s 116A would apply to all laws passed by Parliament, under every head of power – not just to laws about passed under the race power. This means that s 116A prevents the government from passing racially discriminatory laws about Indigenous Australians under other head of powers – such as the marriage power.
There are many reasons why the Expert Panel made this recommendation:
- The importance of an express prohibition of racial discrimination
- Section 116A(1) would prohibit the Commonwealth or State and Territory governments from using race, colour, ethnic or national origin as a basis for discriminating against people through law.
- On its own, the s 51A proposal only protects Indigenous Australians from racial discriminatory laws.
a 116A would prevent the Parliament from making laws discriminatory laws about any race of people – not just Indigenous Australians. For example, s 116A would prevent the Parliament from making a racially discriminatory law that disadvantages Asian Australians.
- Consolidating Australia’s commitment to racial non-discrimination
- Section 116A cements a commitment that Australia has made to the principle of racial non-discrimination. This principle is already captured in legislation and policies in all of the States and Territories in Australia, as well as at the federal level. For example, in the ACT there is the Discrimination Act 1991 (ACT) and at the federal level, there is the Racial Discrimination Act 1975 (Cth) (the ‘RDA’). However, despite such legislative safeguards against racial discrimination, the Commonwealth government can still pass racially discriminatory laws because the RDA is not constitutionally entrenched. This means that the Commonwealth can suspend the operation of the RDA, as it did to allow the Northern Territory Intervention, or even change the content of the RDA. The Constitution, as it currently stands, does not protect Australian citizens from discrimination of any kind, including racial discrimination.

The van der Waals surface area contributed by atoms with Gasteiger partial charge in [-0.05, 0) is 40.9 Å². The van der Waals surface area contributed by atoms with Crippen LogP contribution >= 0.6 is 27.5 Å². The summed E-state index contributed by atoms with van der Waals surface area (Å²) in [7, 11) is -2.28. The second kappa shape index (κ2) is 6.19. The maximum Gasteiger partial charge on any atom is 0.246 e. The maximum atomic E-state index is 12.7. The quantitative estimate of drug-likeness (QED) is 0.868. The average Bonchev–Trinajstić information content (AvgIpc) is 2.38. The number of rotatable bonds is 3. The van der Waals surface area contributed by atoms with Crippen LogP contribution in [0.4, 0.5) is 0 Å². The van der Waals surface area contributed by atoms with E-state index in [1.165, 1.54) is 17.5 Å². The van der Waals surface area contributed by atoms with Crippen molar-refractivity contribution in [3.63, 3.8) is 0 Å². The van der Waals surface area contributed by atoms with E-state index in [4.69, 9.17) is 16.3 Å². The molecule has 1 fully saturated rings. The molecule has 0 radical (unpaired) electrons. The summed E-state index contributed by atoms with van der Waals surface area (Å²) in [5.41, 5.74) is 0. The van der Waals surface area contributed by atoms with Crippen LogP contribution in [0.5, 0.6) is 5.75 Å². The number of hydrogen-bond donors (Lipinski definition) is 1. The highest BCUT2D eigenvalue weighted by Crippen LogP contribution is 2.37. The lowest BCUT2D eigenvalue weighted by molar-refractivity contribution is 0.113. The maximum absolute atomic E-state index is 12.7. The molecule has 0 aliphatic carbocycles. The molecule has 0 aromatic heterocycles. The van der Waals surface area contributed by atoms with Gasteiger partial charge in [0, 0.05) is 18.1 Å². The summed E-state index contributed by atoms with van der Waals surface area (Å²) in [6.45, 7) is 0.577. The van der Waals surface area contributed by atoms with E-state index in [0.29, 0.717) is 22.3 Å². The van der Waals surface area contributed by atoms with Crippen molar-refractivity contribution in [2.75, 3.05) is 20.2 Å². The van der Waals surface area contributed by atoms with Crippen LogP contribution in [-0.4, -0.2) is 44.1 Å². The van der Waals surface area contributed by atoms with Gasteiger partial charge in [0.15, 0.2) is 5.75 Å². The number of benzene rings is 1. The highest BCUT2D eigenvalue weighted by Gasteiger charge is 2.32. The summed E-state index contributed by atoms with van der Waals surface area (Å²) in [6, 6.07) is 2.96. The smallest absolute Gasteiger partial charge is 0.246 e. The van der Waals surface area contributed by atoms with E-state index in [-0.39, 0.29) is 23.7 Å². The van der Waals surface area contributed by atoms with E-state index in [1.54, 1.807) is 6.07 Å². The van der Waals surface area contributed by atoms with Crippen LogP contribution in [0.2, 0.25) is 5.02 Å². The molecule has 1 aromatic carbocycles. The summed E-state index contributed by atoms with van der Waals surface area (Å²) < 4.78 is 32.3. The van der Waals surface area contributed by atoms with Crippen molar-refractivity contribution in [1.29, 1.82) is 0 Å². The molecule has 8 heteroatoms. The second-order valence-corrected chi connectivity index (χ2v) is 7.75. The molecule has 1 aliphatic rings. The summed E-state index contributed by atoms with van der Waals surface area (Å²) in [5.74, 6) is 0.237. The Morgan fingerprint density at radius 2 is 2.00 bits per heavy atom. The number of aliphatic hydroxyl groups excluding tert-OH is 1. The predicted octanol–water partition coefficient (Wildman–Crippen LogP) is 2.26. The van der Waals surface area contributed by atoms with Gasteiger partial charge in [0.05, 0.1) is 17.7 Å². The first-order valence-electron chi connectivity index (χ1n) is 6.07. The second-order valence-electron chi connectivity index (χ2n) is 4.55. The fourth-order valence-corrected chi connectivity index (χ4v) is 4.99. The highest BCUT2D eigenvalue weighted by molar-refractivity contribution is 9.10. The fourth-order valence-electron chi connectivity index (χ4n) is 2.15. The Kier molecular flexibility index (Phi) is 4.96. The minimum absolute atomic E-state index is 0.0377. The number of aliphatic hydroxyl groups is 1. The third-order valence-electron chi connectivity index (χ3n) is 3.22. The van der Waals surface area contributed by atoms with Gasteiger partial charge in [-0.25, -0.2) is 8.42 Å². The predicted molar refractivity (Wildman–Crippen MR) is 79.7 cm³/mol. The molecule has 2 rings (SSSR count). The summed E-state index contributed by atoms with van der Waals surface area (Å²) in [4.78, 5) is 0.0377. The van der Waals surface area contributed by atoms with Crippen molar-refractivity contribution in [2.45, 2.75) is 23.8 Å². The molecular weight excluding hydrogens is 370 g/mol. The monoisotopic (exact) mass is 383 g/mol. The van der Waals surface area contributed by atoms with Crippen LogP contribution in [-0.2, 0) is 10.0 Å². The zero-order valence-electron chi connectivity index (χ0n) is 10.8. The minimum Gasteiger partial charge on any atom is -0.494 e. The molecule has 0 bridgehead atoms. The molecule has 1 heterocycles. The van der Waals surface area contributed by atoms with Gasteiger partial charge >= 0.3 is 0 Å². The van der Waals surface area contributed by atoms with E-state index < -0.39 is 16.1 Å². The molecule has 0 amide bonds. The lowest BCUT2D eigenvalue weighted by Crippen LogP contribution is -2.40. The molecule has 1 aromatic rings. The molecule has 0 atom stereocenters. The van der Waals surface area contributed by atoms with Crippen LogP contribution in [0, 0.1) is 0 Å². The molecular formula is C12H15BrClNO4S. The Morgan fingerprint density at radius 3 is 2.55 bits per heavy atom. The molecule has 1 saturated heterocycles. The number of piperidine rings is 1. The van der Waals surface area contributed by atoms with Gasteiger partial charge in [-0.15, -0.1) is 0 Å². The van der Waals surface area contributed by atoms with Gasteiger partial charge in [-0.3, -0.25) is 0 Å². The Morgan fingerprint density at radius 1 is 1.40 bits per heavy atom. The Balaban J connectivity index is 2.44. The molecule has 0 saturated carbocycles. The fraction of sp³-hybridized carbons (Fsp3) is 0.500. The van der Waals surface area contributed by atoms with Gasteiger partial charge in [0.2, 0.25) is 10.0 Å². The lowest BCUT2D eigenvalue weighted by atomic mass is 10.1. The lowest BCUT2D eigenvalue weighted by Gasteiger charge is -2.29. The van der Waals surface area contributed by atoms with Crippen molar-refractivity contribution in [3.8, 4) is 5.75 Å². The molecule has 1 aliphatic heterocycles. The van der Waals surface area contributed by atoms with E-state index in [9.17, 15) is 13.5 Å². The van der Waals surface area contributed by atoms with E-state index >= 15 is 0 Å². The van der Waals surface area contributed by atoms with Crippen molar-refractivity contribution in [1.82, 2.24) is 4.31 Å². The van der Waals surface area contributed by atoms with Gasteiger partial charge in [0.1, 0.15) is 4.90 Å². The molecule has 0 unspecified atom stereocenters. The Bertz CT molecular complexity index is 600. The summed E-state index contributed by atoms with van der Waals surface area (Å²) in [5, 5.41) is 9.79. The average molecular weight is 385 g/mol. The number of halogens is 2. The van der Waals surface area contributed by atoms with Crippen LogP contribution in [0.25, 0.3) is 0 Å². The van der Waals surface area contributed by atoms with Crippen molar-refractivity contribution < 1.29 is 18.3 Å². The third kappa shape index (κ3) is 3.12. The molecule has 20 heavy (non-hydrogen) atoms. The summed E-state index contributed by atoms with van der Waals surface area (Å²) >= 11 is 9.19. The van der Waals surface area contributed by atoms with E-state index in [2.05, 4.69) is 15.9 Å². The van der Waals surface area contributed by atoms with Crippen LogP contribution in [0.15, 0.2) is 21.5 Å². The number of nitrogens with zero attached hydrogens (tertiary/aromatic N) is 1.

- Section 116A allows ‘special measures’ to be taken for certain groups
- Section 116A(2) allows for laws designed ‘for the purpose of overcoming disadvantage’ and/or ‘ameliorating the effects of past discrimination.’ This section acknowledges that differential discriminatory treatment in the past justifies special measures directed at a specific group in order to allow them to ‘catch up’ to the same standards of life and opportunities as everybody else. The effect of s116A(2) is permitting laws that redress issues such as socio-economic disadvantage. It will allow laws that are ‘needs-based’ which yield material benefit to Aboriginal and Torres Strait Islander peoples or other groups who require special laws to help them overcome disadvantage.
- Section 116A (2) also allows for laws or measures for the purpose of ‘protecting the cultures, languages or heritage of any group.’
- s 116 does not impose any obligations on Parliament to pass racially ‘positive’ laws, but rather ensures that they would not be struck down as discriminatory should Parliament decide to do this.
Section 127A Recognition of languages
(1) The national language of the Commonwealth of Australia is English.
(2) The Aboriginal and Torres Strait Islander languages are the original Australian languages, a part of our national heritage.
The Expert Panel recommended that section 127A is inserted into the Constitution to recognise Australian languages. Section 127A recognises English as the national language of Australia and section 127A(2) recognises that the Aboriginal and Torres Strait Islander languages are ‘the original Australian languages’ and ‘part of our national heritage.’
The purpose of section 127A is to provide symbolic recognition to Australia’s languages. The recognition of English as the national language ‘simply acknowledges the existing and undisputed position.’ The recognition of Aboriginal and Torres Strait Islander languages identifies the importance of these languages in Australian life and culture.
Section 127A will not give rise to implied rights for Aboriginal and Torres Strait Islander peoples nor any obligations for the Australian government.
Constitutional recognition is a diverse topic and many groups have submitted different ideas about how to best recognise Indigenous Australians. Read about alternatives to Constitutional Recognition here.